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Protestors arrived outside of the headquarters at 8:15 a.m. to pass out signs and flags for everyone to hold. Demonstrators let their voices be heard as they urged for more solar jobs and to stop taxing the sun. (Mariyah Espinoza / The Wash)

Protesters demand trade commissioners end solar tariffs

Industry allies from different solar companies such as SEIA and SGC Power hoped to influence the commission to get rid of tariffs on solar panels. The tariffs have cost 62 thousand jobs since 2018, according to SEIA.

Dozens of solar energy industry workers gathered in front of the International Trade Commission Thursday to rally against solar tariffs, arguing they have caused economic and environmental harm.

The solar industry is rapidly growing, but with tariffs on solar panels, the reduced activity in the U.S. is increasing emissions and causing developers to cancel their investments — leaving consumers to pay a higher price for solar.

SEIA president Abigail Hopper said it’s an important issue that needs to be addressed. 

“We are trying to convince our commissioners that every single solar job matters,” she said. “These solar tariffs are not helping the industry, they are stamping down growth.”

Nearly two years ago, the Trump Administration imposed a 30% tariff on imported solar cells and modules, which could cost the solar industry $19 billion in investment. According to a recent report provided by, more than 62,000 U.S. jobs have been lost due to the tariff. 

President Trump’s January 2018 decision to impose tariffs came after a petition seeking solar tariffs was filed by two solar manufacturers, Suniva and SolarWorld. The action was geared toward China, but President Trump’s tariffs now apply to all imports.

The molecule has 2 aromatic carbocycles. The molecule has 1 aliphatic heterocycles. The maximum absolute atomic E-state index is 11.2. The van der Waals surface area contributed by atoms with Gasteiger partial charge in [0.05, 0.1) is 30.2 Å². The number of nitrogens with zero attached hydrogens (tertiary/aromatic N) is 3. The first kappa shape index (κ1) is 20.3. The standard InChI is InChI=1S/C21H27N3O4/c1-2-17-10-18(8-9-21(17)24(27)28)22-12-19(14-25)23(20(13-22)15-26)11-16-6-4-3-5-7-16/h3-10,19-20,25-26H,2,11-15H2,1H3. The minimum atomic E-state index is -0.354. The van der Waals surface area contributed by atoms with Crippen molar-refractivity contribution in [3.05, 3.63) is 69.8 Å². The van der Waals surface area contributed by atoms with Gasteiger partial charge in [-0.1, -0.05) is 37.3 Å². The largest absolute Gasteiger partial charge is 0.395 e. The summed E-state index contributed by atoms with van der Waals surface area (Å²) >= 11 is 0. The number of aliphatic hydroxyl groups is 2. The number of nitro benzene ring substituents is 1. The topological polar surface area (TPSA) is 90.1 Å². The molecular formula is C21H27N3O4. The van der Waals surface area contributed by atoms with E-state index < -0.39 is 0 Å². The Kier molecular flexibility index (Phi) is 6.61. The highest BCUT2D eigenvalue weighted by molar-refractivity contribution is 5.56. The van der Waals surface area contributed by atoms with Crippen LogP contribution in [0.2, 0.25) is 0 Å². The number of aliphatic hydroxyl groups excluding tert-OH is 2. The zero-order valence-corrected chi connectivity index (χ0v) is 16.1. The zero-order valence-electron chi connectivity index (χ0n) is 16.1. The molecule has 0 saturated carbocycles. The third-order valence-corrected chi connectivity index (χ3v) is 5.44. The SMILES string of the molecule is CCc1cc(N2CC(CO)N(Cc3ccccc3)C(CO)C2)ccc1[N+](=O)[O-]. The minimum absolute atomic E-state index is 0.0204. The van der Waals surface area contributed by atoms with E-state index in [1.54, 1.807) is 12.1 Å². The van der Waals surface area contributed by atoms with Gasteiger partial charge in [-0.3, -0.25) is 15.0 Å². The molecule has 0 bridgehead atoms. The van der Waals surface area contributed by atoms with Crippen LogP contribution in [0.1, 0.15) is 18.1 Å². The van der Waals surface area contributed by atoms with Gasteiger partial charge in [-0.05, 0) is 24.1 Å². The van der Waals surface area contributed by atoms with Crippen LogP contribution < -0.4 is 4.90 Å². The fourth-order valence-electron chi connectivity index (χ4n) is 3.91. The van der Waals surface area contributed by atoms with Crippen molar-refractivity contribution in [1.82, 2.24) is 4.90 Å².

Sunny the mascot of Solar Energy Industry Association was present as solar industry workers spread the message that they’re committed to combating greenhouse gas emissions, reducing electricity bills and creating more jobs dealing with clean energy. (Mariyah Espinoza / The Wash)

With temperatures on Thursday in the 40s, Solar Energy Industries Association (SEIA), which sponsored the rally, distributed yellow scarves along with coffee and doughnuts to each protestor. They also held signs high in the air and brought out a mascot as members of the public waited in line to get into the hearing.

Abigail Hopper fired up her employees and other demonstrators just a few minutes before heading into the hearing to give her testimony. She talked about how solar industry workers need to continue to support their own jobs and convince not only the commissioners but the Trump Administration as well that their jobs matter. (Mariyah Espinoza / The Wash)

Standing outside an hour before the hearing, protestors created a scene by shouting chants like “no more tariffs on the sun, solar jobs for everyone,” playing live music and giving speeches amplified by megaphones.  

Law and policy analyst Alexandra Wyatt was one of the few to speak out on the issue.

“Ending solar tariffs would be an amazing way to bring back solar jobs, help people’s pockets and help the environment,” Wyatt said. “It’s just a win, win, win.” 

SEIA vice president Dan Whitten supported Wyatt’s words of encouragement and then asked the crowd to repeat after him during a chant. “What do we want? Solar jobs. When do we want them? Now.”

The Office of U.S. Trade Representatives held a public hearing as tariffs on solar panels are now the focus of a long battle between solar industries and the Trump Administration. (Mariyah Espinoza / The Wash)

The hearing was expected to last for more than five hours as commissioners listen to various testimonies followed by a round of Q&A from witnesses that are for and against the request to end solar tariffs. 

The trade commission re-examined Section 201 which permitted the Trump Administration to grant temporary import relief by placing tariffs on solar panels. A post-hearing brief will be released and a full report will be given to the President in the coming months.

In the meantime, Hopper said her company will continue to fight to get the tariffs out the way, so they can protect jobs and continue to grow solar.

Mariyah Espinoza

I'm a journalist at American University. I enjoy covering stories that deal with education and crime.

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